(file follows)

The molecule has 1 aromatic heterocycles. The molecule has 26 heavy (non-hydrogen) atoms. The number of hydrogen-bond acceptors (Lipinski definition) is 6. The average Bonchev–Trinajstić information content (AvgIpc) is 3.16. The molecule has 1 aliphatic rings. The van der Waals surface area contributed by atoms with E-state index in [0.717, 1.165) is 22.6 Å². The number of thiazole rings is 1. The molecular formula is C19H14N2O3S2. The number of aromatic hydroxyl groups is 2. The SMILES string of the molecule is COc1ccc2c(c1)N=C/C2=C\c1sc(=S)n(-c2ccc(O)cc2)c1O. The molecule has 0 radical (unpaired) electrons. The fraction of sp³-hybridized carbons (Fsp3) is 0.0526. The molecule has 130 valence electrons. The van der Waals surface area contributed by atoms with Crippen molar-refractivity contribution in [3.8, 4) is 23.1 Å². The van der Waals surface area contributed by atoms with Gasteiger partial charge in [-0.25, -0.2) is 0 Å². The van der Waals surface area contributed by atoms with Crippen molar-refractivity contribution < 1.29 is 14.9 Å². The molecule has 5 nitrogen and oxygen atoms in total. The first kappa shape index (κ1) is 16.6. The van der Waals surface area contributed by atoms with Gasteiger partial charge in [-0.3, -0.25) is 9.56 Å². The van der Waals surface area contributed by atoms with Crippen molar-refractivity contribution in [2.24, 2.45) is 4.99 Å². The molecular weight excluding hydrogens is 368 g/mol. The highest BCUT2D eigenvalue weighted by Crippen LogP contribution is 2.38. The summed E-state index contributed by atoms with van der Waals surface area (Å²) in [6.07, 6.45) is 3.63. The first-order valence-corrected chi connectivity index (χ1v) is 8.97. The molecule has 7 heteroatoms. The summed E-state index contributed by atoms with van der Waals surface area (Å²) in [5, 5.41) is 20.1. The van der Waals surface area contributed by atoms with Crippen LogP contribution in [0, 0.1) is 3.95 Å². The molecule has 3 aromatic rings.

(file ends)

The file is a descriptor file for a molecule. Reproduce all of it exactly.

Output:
The molecule has 1 aromatic heterocycles. The molecule has 26 heavy (non-hydrogen) atoms. The number of hydrogen-bond acceptors (Lipinski definition) is 6. The average Bonchev–Trinajstić information content (AvgIpc) is 3.16. The molecule has 1 aliphatic rings. The van der Waals surface area contributed by atoms with E-state index in [0.717, 1.165) is 22.6 Å². The number of thiazole rings is 1. The molecular formula is C19H14N2O3S2. The number of aromatic hydroxyl groups is 2. The SMILES string of the molecule is COc1ccc2c(c1)N=C/C2=C\c1sc(=S)n(-c2ccc(O)cc2)c1O. The molecule has 0 radical (unpaired) electrons. The fraction of sp³-hybridized carbons (Fsp3) is 0.0526. The molecule has 130 valence electrons. The van der Waals surface area contributed by atoms with Crippen molar-refractivity contribution in [3.8, 4) is 23.1 Å². The van der Waals surface area contributed by atoms with Gasteiger partial charge in [-0.25, -0.2) is 0 Å². The van der Waals surface area contributed by atoms with Crippen molar-refractivity contribution < 1.29 is 14.9 Å². The molecule has 5 nitrogen and oxygen atoms in total. The first kappa shape index (κ1) is 16.6. The van der Waals surface area contributed by atoms with Gasteiger partial charge in [-0.3, -0.25) is 9.56 Å². The van der Waals surface area contributed by atoms with Crippen molar-refractivity contribution in [2.24, 2.45) is 4.99 Å². The molecular weight excluding hydrogens is 368 g/mol. The highest BCUT2D eigenvalue weighted by Crippen LogP contribution is 2.38. The summed E-state index contributed by atoms with van der Waals surface area (Å²) in [6.07, 6.45) is 3.63. The first-order valence-corrected chi connectivity index (χ1v) is 8.97. The molecule has 7 heteroatoms. The summed E-state index contributed by atoms with van der Waals surface area (Å²) in [5, 5.41) is 20.1. The van der Waals surface area contributed by atoms with Crippen LogP contribution in [0, 0.1) is 3.95 Å². The molecule has 3 aromatic rings.